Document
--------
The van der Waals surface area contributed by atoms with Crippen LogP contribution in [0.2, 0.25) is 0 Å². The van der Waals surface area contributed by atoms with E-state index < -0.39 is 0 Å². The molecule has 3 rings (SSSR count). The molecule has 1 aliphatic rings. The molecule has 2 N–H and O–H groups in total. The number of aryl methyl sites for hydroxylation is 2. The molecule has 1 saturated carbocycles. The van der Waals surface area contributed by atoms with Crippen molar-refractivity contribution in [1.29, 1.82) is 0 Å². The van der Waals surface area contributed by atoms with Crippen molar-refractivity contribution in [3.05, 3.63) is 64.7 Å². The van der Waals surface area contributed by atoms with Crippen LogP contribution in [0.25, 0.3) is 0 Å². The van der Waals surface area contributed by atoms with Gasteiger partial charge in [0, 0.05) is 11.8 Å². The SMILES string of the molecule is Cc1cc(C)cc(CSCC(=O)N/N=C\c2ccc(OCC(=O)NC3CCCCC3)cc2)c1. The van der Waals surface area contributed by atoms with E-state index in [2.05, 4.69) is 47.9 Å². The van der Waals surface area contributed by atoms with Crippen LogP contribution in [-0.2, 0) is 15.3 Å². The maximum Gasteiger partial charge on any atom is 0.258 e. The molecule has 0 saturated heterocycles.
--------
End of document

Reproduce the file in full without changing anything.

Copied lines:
The van der Waals surface area contributed by atoms with Crippen LogP contribution in [0.2, 0.25) is 0 Å². The van der Waals surface area contributed by atoms with E-state index < -0.39 is 0 Å². The molecule has 3 rings (SSSR count). The molecule has 1 aliphatic rings. The molecule has 2 N–H and O–H groups in total. The number of aryl methyl sites for hydroxylation is 2. The molecule has 1 saturated carbocycles. The van der Waals surface area contributed by atoms with Crippen molar-refractivity contribution in [1.29, 1.82) is 0 Å². The van der Waals surface area contributed by atoms with Crippen molar-refractivity contribution in [3.05, 3.63) is 64.7 Å². The van der Waals surface area contributed by atoms with Crippen LogP contribution in [0.25, 0.3) is 0 Å². The van der Waals surface area contributed by atoms with Gasteiger partial charge in [0, 0.05) is 11.8 Å². The SMILES string of the molecule is Cc1cc(C)cc(CSCC(=O)N/N=C\c2ccc(OCC(=O)NC3CCCCC3)cc2)c1. The van der Waals surface area contributed by atoms with E-state index in [2.05, 4.69) is 47.9 Å². The van der Waals surface area contributed by atoms with Crippen LogP contribution in [-0.2, 0) is 15.3 Å². The maximum Gasteiger partial charge on any atom is 0.258 e. The molecule has 0 saturated heterocycles.